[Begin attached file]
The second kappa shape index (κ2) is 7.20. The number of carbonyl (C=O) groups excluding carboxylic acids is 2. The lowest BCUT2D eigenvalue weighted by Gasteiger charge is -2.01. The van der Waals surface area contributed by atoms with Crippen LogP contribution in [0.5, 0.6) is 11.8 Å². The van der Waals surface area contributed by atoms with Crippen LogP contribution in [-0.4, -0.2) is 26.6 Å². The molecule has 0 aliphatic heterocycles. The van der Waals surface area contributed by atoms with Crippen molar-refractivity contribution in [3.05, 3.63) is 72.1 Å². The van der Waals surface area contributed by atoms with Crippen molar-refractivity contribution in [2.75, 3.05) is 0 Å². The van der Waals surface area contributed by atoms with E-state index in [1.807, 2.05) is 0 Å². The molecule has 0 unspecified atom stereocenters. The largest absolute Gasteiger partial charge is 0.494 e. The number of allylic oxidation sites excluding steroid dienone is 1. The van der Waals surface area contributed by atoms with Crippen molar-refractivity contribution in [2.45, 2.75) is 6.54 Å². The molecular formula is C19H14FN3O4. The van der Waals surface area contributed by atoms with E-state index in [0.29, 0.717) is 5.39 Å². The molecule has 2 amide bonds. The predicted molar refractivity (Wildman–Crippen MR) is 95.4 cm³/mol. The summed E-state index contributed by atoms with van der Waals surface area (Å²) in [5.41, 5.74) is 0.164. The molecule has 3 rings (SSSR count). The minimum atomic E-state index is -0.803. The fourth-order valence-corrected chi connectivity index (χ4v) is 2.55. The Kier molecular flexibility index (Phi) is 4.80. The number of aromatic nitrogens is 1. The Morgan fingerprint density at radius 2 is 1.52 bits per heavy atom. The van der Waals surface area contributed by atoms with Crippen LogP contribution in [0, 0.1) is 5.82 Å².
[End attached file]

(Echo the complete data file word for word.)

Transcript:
The second kappa shape index (κ2) is 7.20. The number of carbonyl (C=O) groups excluding carboxylic acids is 2. The lowest BCUT2D eigenvalue weighted by Gasteiger charge is -2.01. The van der Waals surface area contributed by atoms with Crippen LogP contribution in [0.5, 0.6) is 11.8 Å². The van der Waals surface area contributed by atoms with Crippen LogP contribution in [-0.4, -0.2) is 26.6 Å². The molecule has 0 aliphatic heterocycles. The van der Waals surface area contributed by atoms with Crippen molar-refractivity contribution in [3.05, 3.63) is 72.1 Å². The van der Waals surface area contributed by atoms with Crippen molar-refractivity contribution in [2.75, 3.05) is 0 Å². The van der Waals surface area contributed by atoms with E-state index in [1.807, 2.05) is 0 Å². The molecule has 0 unspecified atom stereocenters. The largest absolute Gasteiger partial charge is 0.494 e. The number of allylic oxidation sites excluding steroid dienone is 1. The van der Waals surface area contributed by atoms with Crippen molar-refractivity contribution in [2.45, 2.75) is 6.54 Å². The molecular formula is C19H14FN3O4. The van der Waals surface area contributed by atoms with E-state index in [0.29, 0.717) is 5.39 Å². The molecule has 2 amide bonds. The predicted molar refractivity (Wildman–Crippen MR) is 95.4 cm³/mol. The summed E-state index contributed by atoms with van der Waals surface area (Å²) in [5.41, 5.74) is 0.164. The molecule has 3 rings (SSSR count). The minimum atomic E-state index is -0.803. The fourth-order valence-corrected chi connectivity index (χ4v) is 2.55. The Kier molecular flexibility index (Phi) is 4.80. The number of aromatic nitrogens is 1. The Morgan fingerprint density at radius 2 is 1.52 bits per heavy atom. The van der Waals surface area contributed by atoms with Crippen LogP contribution in [0, 0.1) is 5.82 Å².